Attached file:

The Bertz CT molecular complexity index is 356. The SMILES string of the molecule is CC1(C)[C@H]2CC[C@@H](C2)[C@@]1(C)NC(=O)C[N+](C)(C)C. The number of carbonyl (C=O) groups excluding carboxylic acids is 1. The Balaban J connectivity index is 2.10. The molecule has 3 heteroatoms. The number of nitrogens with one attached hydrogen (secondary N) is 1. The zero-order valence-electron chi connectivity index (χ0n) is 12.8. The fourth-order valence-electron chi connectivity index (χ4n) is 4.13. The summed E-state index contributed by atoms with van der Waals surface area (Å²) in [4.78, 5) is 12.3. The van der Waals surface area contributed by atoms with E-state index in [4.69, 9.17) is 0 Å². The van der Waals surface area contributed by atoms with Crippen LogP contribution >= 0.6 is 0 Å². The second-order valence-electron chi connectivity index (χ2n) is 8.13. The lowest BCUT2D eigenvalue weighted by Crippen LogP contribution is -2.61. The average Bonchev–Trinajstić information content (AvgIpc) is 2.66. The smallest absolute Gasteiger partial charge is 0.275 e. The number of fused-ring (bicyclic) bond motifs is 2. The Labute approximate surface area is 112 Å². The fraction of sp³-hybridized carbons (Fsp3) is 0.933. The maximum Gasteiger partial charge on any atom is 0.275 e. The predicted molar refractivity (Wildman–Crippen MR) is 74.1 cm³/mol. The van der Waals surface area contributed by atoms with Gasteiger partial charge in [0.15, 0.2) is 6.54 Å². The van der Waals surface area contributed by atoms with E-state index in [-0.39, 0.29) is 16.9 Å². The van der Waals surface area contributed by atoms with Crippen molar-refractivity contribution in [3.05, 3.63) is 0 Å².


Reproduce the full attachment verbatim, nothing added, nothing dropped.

The Bertz CT molecular complexity index is 356. The SMILES string of the molecule is CC1(C)[C@H]2CC[C@@H](C2)[C@@]1(C)NC(=O)C[N+](C)(C)C. The number of carbonyl (C=O) groups excluding carboxylic acids is 1. The Balaban J connectivity index is 2.10. The molecule has 3 heteroatoms. The number of nitrogens with one attached hydrogen (secondary N) is 1. The zero-order valence-electron chi connectivity index (χ0n) is 12.8. The fourth-order valence-electron chi connectivity index (χ4n) is 4.13. The summed E-state index contributed by atoms with van der Waals surface area (Å²) in [4.78, 5) is 12.3. The van der Waals surface area contributed by atoms with E-state index in [4.69, 9.17) is 0 Å². The van der Waals surface area contributed by atoms with Crippen LogP contribution >= 0.6 is 0 Å². The second-order valence-electron chi connectivity index (χ2n) is 8.13. The lowest BCUT2D eigenvalue weighted by Crippen LogP contribution is -2.61. The average Bonchev–Trinajstić information content (AvgIpc) is 2.66. The smallest absolute Gasteiger partial charge is 0.275 e. The number of fused-ring (bicyclic) bond motifs is 2. The Labute approximate surface area is 112 Å². The fraction of sp³-hybridized carbons (Fsp3) is 0.933. The maximum Gasteiger partial charge on any atom is 0.275 e. The predicted molar refractivity (Wildman–Crippen MR) is 74.1 cm³/mol. The van der Waals surface area contributed by atoms with Gasteiger partial charge in [0.15, 0.2) is 6.54 Å². The van der Waals surface area contributed by atoms with E-state index in [-0.39, 0.29) is 16.9 Å². The van der Waals surface area contributed by atoms with Crippen molar-refractivity contribution in [3.05, 3.63) is 0 Å².